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The evolution of resistance through costly acquired immunity

Boots, M. and Bowers, R.G. (2004) The evolution of resistance through costly acquired immunity. Proceedings of the Royal Society B: Biological Sciences, 271 (1540). pp. 715-723. ISSN 1471-2954


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We examine the evolutionary dynamics of resistance to parasites through acquired immunity. Resistance can be achieved through the innate mechanisms of avoidance of infection and reduced pathogenicity once infected, through recovery from infection and through remaining immune to infection: acquired immunity. We assume that each of these mechanisms is costly to the host and find that the evolutionary dynamics of innate immunity in hosts that also have acquired immunity are quantitatively the same as in hosts that possess only innate immunity. However, compared with resistance through avoidance or recovery, there is less likely to be polymorphism in the length of acquired immunity within populations. Long-lived organisms that can recover at intermediate rates faced with fast-transmitting pathogens that cause intermediate pathogenicity (mortality of infected individuals) are most likely to evolve long-lived acquired immunity. Our work emphasizes that because whether or not acquired immunity is beneficial depends on the characteristics of the disease, organisms may be selected to only develop acquired immunity to some of the diseases that they encounter.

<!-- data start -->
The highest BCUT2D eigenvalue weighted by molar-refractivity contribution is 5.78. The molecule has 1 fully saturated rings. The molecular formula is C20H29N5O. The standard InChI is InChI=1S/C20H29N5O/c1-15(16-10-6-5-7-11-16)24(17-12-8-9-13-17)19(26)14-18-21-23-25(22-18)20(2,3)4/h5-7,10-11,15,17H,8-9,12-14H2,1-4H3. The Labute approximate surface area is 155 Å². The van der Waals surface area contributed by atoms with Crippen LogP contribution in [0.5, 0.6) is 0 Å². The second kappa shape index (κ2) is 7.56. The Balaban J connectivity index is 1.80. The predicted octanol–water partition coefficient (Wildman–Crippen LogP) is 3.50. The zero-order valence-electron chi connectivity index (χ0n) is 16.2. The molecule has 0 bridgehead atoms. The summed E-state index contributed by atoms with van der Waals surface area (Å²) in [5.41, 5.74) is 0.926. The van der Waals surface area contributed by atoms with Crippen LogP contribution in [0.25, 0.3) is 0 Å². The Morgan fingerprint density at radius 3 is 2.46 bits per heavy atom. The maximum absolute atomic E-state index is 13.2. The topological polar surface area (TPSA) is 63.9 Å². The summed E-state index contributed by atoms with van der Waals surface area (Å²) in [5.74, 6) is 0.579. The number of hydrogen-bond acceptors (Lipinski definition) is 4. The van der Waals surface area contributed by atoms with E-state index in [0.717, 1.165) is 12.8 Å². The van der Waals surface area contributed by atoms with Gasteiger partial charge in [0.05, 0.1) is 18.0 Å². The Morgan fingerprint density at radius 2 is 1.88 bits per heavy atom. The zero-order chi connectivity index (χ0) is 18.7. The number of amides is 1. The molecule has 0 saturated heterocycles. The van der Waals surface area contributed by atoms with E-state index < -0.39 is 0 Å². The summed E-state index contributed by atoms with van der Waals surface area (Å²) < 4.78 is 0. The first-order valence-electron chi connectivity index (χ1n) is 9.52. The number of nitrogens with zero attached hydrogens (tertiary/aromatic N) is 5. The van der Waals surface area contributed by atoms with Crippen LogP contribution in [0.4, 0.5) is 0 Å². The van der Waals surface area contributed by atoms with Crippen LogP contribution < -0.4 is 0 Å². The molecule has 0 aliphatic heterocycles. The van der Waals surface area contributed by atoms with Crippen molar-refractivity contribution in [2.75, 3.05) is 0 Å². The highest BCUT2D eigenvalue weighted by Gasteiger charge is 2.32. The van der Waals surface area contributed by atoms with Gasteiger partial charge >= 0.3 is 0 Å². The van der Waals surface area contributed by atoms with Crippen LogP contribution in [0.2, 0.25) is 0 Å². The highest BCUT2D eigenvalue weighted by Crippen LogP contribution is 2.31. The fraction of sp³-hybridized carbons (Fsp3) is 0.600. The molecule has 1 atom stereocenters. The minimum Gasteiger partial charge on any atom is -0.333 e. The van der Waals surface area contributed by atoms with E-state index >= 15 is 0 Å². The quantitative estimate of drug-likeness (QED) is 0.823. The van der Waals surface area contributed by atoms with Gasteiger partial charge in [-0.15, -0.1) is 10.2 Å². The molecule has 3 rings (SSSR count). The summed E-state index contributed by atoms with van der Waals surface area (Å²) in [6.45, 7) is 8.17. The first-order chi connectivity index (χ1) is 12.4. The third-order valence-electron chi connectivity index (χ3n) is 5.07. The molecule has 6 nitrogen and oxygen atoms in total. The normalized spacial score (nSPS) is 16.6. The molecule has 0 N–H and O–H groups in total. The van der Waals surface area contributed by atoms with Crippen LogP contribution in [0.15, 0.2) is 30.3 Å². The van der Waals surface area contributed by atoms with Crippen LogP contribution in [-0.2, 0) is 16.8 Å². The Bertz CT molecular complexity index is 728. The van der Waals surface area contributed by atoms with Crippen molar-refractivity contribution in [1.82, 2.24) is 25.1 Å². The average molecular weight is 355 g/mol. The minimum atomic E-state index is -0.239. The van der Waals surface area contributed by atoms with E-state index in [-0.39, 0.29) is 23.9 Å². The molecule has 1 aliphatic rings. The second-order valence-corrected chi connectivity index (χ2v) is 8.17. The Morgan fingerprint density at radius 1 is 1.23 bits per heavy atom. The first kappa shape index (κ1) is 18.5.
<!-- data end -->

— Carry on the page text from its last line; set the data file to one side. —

Item Type: Article
Copyright, Publisher and Additional Information: Copyright © 2004 The Royal Society. Reproduced in accordance with the publisher's self-archiving policy.
Keywords: Modelling, Invasion Analysis, Adaptive Dynamics, Pathogens, Disease, Immune System
Institution: The University of Sheffield
Academic Units: The University of Sheffield > Faculty of Science (Sheffield) > School of Biological Sciences (Sheffield) > Department of Animal and Plant Sciences (Sheffield)
Depositing User: Repository Officer
Date Deposited: 26 Jun 2006
Last Modified: 06 Jun 2014 07:30
Published Version: http://www.journals.royalsoc.ac.uk/openurl.asp?gen...
Status: Published
Publisher: The Royal Society
Refereed: Yes
Identification Number: 10.1098/rspb.2003.2655
URI: http://eprints.whiterose.ac.uk/id/eprint/1388

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